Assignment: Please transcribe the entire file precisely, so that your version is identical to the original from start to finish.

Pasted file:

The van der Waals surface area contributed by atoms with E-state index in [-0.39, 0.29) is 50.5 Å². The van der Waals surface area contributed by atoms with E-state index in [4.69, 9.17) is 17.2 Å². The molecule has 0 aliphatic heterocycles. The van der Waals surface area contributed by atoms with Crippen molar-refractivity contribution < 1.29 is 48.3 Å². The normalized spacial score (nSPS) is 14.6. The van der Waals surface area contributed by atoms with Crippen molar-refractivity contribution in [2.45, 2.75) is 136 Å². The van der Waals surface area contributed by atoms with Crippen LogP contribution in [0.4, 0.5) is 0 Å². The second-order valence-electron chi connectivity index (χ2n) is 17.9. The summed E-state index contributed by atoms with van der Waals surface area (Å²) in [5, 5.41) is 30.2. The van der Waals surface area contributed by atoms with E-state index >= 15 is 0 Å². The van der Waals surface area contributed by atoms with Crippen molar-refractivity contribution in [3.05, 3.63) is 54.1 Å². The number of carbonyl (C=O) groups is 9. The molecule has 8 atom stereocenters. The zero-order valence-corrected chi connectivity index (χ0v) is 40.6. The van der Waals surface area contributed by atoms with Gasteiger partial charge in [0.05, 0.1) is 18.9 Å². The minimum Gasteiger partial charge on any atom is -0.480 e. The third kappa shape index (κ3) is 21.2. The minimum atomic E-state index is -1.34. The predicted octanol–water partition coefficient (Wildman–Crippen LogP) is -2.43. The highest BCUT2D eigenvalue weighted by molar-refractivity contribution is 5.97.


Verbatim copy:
The van der Waals surface area contributed by atoms with E-state index in [-0.39, 0.29) is 50.5 Å². The van der Waals surface area contributed by atoms with E-state index in [4.69, 9.17) is 17.2 Å². The molecule has 0 aliphatic heterocycles. The van der Waals surface area contributed by atoms with Crippen molar-refractivity contribution < 1.29 is 48.3 Å². The normalized spacial score (nSPS) is 14.6. The van der Waals surface area contributed by atoms with Crippen molar-refractivity contribution in [2.45, 2.75) is 136 Å². The van der Waals surface area contributed by atoms with Crippen LogP contribution in [0.4, 0.5) is 0 Å². The second-order valence-electron chi connectivity index (χ2n) is 17.9. The summed E-state index contributed by atoms with van der Waals surface area (Å²) in [5, 5.41) is 30.2. The van der Waals surface area contributed by atoms with E-state index >= 15 is 0 Å². The van der Waals surface area contributed by atoms with Crippen molar-refractivity contribution in [3.05, 3.63) is 54.1 Å². The number of carbonyl (C=O) groups is 9. The molecule has 8 atom stereocenters. The zero-order valence-corrected chi connectivity index (χ0v) is 40.6. The van der Waals surface area contributed by atoms with Gasteiger partial charge in [0.05, 0.1) is 18.9 Å². The minimum Gasteiger partial charge on any atom is -0.480 e. The third kappa shape index (κ3) is 21.2. The minimum atomic E-state index is -1.34. The predicted octanol–water partition coefficient (Wildman–Crippen LogP) is -2.43. The highest BCUT2D eigenvalue weighted by molar-refractivity contribution is 5.97.